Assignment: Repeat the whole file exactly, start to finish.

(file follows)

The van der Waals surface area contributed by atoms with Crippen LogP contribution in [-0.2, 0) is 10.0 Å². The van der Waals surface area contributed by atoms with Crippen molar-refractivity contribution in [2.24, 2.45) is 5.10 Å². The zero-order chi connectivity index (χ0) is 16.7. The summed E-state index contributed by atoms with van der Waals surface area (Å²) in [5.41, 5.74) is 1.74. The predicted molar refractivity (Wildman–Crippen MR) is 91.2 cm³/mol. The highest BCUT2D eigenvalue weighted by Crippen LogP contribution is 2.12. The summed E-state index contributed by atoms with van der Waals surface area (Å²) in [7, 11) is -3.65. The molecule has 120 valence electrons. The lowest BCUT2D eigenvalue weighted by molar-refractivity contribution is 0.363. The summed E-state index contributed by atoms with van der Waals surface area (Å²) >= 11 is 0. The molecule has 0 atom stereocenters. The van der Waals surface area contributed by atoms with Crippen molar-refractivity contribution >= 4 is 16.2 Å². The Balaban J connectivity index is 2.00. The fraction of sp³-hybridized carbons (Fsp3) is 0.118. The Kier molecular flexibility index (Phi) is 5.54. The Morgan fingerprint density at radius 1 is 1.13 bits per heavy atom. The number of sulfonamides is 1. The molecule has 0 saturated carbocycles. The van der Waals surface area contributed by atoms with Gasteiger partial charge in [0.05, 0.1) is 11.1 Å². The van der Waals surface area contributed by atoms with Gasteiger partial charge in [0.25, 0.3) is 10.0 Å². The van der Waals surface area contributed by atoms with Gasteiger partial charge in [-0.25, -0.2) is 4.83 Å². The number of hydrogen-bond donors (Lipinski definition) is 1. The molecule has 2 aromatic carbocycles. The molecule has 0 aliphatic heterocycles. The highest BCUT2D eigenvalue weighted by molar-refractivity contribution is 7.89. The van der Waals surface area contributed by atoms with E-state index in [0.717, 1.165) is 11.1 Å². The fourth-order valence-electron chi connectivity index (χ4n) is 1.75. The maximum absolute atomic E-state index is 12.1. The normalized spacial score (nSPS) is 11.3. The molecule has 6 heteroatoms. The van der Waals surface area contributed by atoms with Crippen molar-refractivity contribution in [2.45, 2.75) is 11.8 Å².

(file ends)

The van der Waals surface area contributed by atoms with Crippen LogP contribution in [-0.2, 0) is 10.0 Å². The van der Waals surface area contributed by atoms with Crippen molar-refractivity contribution in [2.24, 2.45) is 5.10 Å². The zero-order chi connectivity index (χ0) is 16.7. The summed E-state index contributed by atoms with van der Waals surface area (Å²) in [5.41, 5.74) is 1.74. The predicted molar refractivity (Wildman–Crippen MR) is 91.2 cm³/mol. The highest BCUT2D eigenvalue weighted by Crippen LogP contribution is 2.12. The summed E-state index contributed by atoms with van der Waals surface area (Å²) in [7, 11) is -3.65. The molecule has 120 valence electrons. The lowest BCUT2D eigenvalue weighted by molar-refractivity contribution is 0.363. The summed E-state index contributed by atoms with van der Waals surface area (Å²) >= 11 is 0. The molecule has 0 atom stereocenters. The van der Waals surface area contributed by atoms with Crippen molar-refractivity contribution >= 4 is 16.2 Å². The Balaban J connectivity index is 2.00. The fraction of sp³-hybridized carbons (Fsp3) is 0.118. The Kier molecular flexibility index (Phi) is 5.54. The Morgan fingerprint density at radius 1 is 1.13 bits per heavy atom. The number of sulfonamides is 1. The molecule has 0 saturated carbocycles. The van der Waals surface area contributed by atoms with Gasteiger partial charge in [0.05, 0.1) is 11.1 Å². The van der Waals surface area contributed by atoms with Gasteiger partial charge in [0.25, 0.3) is 10.0 Å². The van der Waals surface area contributed by atoms with Gasteiger partial charge in [-0.25, -0.2) is 4.83 Å². The number of hydrogen-bond donors (Lipinski definition) is 1. The molecule has 2 aromatic carbocycles. The molecule has 0 aliphatic heterocycles. The highest BCUT2D eigenvalue weighted by molar-refractivity contribution is 7.89. The van der Waals surface area contributed by atoms with E-state index in [0.717, 1.165) is 11.1 Å². The fourth-order valence-electron chi connectivity index (χ4n) is 1.75. The maximum absolute atomic E-state index is 12.1. The normalized spacial score (nSPS) is 11.3. The molecule has 6 heteroatoms. The van der Waals surface area contributed by atoms with Crippen molar-refractivity contribution in [2.45, 2.75) is 11.8 Å².